Roots & Ties II
November 11 - January 24, 2009
Roots & Ties II presented five artists with Oklahoma ties whose styles guided movements in contemporary art and whose names now stand for artistic innovation. Joe Andoe is known for his monochromatic paintings that often depict animals and landscapes common to Oklahoma. The late Carolyn Brady's photorealist watercolors give the illusion of reality with loose brushstrokes and a distinctly free style. Petah Coyne's sculptures consist mainly of large wax structures embedded with found objects such as taxidermy birds, bows, and silk flowers. Bill Goldston is a master printmaker and director of Universal Limited Art Editions. His series of "urban landscapes" are large inkjet prints of unrecognizable found objects. David Salle's large paintings and smaller prints feature images of modern iconography melded with abstract features. Because their work is not often shown in Oklahoma City, this exhibit was a unique opportunity to view their groundbreaking paintings, prints, watercolors, photographs, and sculpture.
There is a hidden profile that pulses through the landscape, like water cutting through rock. There is a sisposition to the soil, a deposit of collected charatcer, a silt of inner clumate, a sediment of regional personality, which is the pin that holds culture to the map - for culture is geographically specific. Culture is transportable, people take it with them as they migrate. But it is always a transplantation, a graft, an imposition upon the local mores and the beginning of, to some degree, a hybrid form, for every culture has essential characteristics, and they are indelible.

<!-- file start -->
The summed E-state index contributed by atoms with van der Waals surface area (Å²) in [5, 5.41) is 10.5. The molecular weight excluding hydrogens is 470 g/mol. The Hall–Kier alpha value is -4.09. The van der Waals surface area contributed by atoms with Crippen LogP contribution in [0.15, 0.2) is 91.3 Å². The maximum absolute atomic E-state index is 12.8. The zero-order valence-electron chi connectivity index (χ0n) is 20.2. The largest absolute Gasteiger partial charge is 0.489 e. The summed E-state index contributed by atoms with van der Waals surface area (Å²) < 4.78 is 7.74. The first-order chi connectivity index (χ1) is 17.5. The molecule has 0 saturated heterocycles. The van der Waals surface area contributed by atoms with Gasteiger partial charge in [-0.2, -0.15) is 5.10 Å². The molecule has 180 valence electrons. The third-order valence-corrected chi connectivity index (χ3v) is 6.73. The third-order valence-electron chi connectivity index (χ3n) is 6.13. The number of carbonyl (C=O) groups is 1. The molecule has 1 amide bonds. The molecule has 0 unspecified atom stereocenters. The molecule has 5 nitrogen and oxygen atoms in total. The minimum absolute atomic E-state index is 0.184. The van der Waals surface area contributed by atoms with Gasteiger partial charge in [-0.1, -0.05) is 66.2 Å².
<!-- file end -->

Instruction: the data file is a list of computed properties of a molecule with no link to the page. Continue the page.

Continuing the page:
Roots and Ties II, collecting together works of five artists who were born and raised in Oklahoma and moved to the East Coast in pursuing their careers, returns their art to the ground from which it germinated. In so doing, it gives a vision of the quality of the place and of the life from which they came, and which they took with them as a deep impression upon their imaginations, a deep mark of who they are.
The differences among the works of these artists are extraordinarily wide. They vary from each other in style, intention, materials, art forms, and that other quality of art which is so subtle, so intangible, so difficult to identify and discuss: in ther personal character of their works, in the quality of "self" that every true artist creates in order to create authentic works of art at all - as if each work were a living creature.
- Mark Daniel Cohen